The Return of the Imperial Presidency?
Jonathan Alter believes the NSA domestic spying flap and the Alito hearings demonstrate that the country is “in danger of scrapping our checks and balancesÃ¢€”not just for a few years (as was done during the Civil War), but for good.”
What if we faced a constitutional crisis and hardly anyone noticed? As he quietly mastered the tiresome cat-and-mouse game inside the Senate Judiciary Committee last week, Judge Samuel Alito gave few hints of where he stood on a matter that goes to the heart of what it means to live in a republic. With a few exceptions, the media coverage didn’t help. It’s so much easier to talk about Joe Biden’s big mouth or a right-wing Princeton alumni group or Mrs. Alito’s tears than to figure out how the country should prevent a president of the United States from castrating the United States Congress.
…the nominee’s “no person is above the law” platitudes did not suffice. Alito endorsed a famous 1952 concurring opinion from Justice Robert H. Jackson that the president’s power is at its “lowest ebb” when he operates without congressional authority (the case involved whether President Truman could seize steel mills during the Korean War). But we never heard whether the brainy New Jersey jurist believes (like Bush) that the Constitution entitles the president to break the law in wartime.
Remember, this is not about whether it’s right or wrong to wiretap bad guys, though the White House hopes to frame it that way for political purposes. Any rational person wants the president to be able to hunt for Qaeda suspects wherever they lurk. The “momentous” issue (Alito’s words) is whether this president, or any other, has the right to tell Congress to shove it. And even if one concedes that wartime offers the president extra powers to limit liberty, what happens if the terrorist threat looks permanent? We may be scrapping our checks and balances not just for a few years (as during the Civil War), but for good.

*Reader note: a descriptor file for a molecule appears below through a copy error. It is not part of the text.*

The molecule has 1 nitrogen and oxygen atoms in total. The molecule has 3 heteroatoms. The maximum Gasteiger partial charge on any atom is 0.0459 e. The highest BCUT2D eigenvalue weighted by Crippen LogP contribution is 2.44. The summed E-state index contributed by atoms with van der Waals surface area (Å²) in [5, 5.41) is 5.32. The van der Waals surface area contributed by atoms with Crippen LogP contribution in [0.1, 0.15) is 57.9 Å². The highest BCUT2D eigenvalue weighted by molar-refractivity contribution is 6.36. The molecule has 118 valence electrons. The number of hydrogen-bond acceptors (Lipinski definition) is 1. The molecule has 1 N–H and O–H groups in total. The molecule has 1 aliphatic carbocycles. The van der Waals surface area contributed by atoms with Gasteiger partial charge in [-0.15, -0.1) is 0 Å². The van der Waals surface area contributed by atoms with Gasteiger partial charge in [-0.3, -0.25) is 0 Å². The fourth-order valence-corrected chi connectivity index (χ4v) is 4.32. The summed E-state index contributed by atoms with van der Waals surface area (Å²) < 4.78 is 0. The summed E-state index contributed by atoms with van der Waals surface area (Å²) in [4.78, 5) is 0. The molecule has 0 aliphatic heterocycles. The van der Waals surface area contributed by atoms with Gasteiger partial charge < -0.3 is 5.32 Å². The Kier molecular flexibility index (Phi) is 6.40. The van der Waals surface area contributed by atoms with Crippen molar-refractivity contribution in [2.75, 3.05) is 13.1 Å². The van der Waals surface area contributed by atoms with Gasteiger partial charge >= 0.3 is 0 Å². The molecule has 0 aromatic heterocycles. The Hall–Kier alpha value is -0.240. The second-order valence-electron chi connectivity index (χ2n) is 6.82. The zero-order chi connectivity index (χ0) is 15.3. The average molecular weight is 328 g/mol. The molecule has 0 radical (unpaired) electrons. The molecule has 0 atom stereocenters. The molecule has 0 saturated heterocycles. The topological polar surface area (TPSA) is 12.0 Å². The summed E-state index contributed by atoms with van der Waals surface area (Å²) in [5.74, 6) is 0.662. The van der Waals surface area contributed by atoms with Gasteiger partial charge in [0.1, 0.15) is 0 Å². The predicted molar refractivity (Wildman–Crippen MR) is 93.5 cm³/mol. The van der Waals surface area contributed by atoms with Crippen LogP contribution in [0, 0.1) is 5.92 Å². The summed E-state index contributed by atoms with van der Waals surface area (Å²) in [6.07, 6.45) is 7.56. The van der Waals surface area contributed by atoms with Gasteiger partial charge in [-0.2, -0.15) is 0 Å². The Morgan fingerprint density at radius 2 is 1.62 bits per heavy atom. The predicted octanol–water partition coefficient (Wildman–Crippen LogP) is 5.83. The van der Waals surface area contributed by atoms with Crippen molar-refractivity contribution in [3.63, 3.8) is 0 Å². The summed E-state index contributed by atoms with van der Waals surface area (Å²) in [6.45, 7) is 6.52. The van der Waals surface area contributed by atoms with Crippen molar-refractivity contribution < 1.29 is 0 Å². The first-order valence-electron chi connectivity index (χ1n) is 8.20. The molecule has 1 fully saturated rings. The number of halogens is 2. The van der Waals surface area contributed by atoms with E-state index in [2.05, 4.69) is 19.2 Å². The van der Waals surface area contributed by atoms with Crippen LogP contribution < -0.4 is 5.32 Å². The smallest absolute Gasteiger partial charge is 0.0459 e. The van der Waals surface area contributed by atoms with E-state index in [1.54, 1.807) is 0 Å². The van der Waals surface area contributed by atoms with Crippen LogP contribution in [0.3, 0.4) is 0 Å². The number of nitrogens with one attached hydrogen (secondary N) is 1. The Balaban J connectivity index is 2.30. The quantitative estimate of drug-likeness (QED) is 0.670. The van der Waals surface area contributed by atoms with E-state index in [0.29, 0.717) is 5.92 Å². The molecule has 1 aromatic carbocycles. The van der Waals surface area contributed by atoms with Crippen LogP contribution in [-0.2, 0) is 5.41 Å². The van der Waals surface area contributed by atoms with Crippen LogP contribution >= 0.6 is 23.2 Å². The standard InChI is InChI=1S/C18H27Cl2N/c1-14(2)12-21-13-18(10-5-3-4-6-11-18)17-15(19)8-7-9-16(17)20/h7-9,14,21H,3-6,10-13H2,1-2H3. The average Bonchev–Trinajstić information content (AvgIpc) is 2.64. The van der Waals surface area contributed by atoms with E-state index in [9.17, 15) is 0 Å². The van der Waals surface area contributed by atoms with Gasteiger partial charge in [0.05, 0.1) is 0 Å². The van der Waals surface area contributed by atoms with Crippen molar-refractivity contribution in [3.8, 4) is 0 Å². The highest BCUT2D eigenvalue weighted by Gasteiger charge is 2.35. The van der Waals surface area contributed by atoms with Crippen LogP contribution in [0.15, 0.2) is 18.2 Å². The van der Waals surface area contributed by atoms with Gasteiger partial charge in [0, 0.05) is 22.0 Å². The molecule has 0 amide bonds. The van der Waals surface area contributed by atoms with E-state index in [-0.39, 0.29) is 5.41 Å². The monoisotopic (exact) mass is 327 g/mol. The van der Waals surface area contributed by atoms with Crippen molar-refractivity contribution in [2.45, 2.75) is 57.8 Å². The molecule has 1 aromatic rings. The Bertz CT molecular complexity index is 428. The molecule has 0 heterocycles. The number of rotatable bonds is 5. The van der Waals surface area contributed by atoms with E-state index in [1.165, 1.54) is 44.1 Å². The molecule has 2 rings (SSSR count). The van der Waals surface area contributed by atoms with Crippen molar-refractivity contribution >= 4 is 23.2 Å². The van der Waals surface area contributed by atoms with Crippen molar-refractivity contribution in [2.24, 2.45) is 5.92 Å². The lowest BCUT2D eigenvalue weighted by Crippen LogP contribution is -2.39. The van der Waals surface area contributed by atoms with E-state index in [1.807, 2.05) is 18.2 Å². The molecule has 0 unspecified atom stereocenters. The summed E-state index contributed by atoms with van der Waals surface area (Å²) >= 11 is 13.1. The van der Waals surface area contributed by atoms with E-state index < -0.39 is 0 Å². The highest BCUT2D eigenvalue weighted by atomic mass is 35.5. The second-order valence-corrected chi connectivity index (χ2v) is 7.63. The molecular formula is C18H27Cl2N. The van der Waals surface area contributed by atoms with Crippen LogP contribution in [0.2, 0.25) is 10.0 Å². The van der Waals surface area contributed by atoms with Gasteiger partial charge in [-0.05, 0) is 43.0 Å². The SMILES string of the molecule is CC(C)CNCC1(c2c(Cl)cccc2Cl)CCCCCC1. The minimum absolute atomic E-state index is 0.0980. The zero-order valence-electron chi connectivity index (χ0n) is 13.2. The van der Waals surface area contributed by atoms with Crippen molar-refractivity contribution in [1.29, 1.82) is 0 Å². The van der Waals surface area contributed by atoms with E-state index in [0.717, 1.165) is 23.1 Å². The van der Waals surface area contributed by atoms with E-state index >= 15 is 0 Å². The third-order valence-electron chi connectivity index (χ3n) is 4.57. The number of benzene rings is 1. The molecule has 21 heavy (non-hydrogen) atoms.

Former attorney general Nicholas Katzenbach has similar thoughts. Reflecting back on abuses of federal power during the 1960s against civil rights leader Martin Luther King, Jr., he writes,
Today we are again engaged in a debate over wiretapping [We’re not wiretapping. -ed.] for reasons of national security Ã¢€” the same kind of justification Hoover offered when he wanted to spy on King. The problem, then as now, is not the invasion of privacy, although that can be a difficulty. But it fades in significance to the claim of unfettered authority in the name of “national security.” There may be good and sufficient reasons for invasions of privacy. But those reasons cannot and should not be kept secret by those charged with enforcing the law. No one should have such power, and in our constitutional system of checks and balances, no one legitimately does.
Forcing the executive to explain its reasons for intrusive law enforcement is essential to maintaining not just privacy but freedom itself. A congressional committee must exercise oversight. So too must an independent court because Congress is also subject to possible political pressure.
Our freedom is too precious, and too much blood has been shed to preserve it, to entrust it to a single person, however sincere and however well intentioned.
But, how exactly are we in this danger? The president asserts that he has certain extraordinary powers during wartime. Fine. But Congress is getting ready to have hearings on the matter and, as alter acknowledges, the federal courts will almost certainly be hearing the case soon.
During the Civil War, the Supreme Court recognized Abraham Lincoln’s ability to lay aside certain constitutional protections during national emergencies. Other rulings in subsequent wars buttressed that view. They also limited it, as in the case of Truman’s attempt to force striking steelworkers to return to work.
Unless President Bush intends to ignore the outcome of Supreme Court decisions and congressional hearings–and there is zero evidence that this is the case–where is the crisis?